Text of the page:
Justin’s ‘first real big job’ with Nicholas Haslam was to work on a pop star’s house. ‘It was a baptism of fire, managing the curtain makers, specialist painters, tailors and furniture restorers,’ he says. ‘I spent three weeks down there completing the installation. At the end of that year Nicky then offered me the job of creative director – I was 25 years old!’
After three years, Justin decided to branch out on his own and opened a shop on Pimlico Road in 2002. The following year he launched his first furniture collection winning Decorex International’s Future’s of Design award, and since then the line has expanded to include bespoke and customisable pieces. At the time of writing, he is represented by eight showrooms in the United States. ‘My furniture takes references from design history focussing on proportion, line and finish,’ he says. ‘What’s also fascinating to me is the different regional aesthetics - that what they buy in New York is not what they buy in Atlanta or London.’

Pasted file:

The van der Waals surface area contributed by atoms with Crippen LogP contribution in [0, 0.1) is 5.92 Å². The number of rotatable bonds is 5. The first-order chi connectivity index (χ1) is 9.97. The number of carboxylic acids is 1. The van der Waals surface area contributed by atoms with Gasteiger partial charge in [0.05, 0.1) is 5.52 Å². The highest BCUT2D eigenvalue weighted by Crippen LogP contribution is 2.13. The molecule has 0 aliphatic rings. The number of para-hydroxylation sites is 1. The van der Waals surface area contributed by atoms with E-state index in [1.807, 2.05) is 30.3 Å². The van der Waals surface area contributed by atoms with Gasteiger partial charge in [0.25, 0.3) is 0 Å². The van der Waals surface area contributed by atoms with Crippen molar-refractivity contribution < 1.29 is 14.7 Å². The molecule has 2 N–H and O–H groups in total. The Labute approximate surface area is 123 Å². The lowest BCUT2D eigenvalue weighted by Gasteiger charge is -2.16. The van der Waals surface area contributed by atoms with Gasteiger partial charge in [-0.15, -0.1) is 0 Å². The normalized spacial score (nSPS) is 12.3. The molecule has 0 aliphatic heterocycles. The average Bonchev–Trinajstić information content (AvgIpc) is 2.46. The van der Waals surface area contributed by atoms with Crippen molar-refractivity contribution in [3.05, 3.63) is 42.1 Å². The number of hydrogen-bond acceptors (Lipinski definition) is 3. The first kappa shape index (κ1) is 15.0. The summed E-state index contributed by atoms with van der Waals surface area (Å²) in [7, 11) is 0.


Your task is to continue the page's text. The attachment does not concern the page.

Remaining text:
In 2015, Justin launched his first fabric collection, and has opened a space, The Fabric Room, adjacent to his furniture studio, where he sells his own textiles as well as those of a number of other designers, including two from South Africa.
He and Alastair live in London during the week, and go to the house in the Cotswolds for the weekends. Even in the garden, their strong sense of family is apparent. A mound, which used to be a Georgian ice house, is covered in daffodil bulbs. ‘When Alastair’s mum died, we planted 1000 daffodils there,’ says Justin. The couple’s fathers both died within a short time of each other, and a friend gave them a pair of oak trees in their memory.
What Justin loves most about the house, he says, ‘is that nothing’s too precious, it’s just a working house’. The couple are always thinking of doing more things to it, however. They have plans to build a Bannerman-esque neo-classical rough-hewn timber folly, using tree trunks as columns. ‘We’ll install a fireplace in there and watch the last rays of sunshine in the evenings.’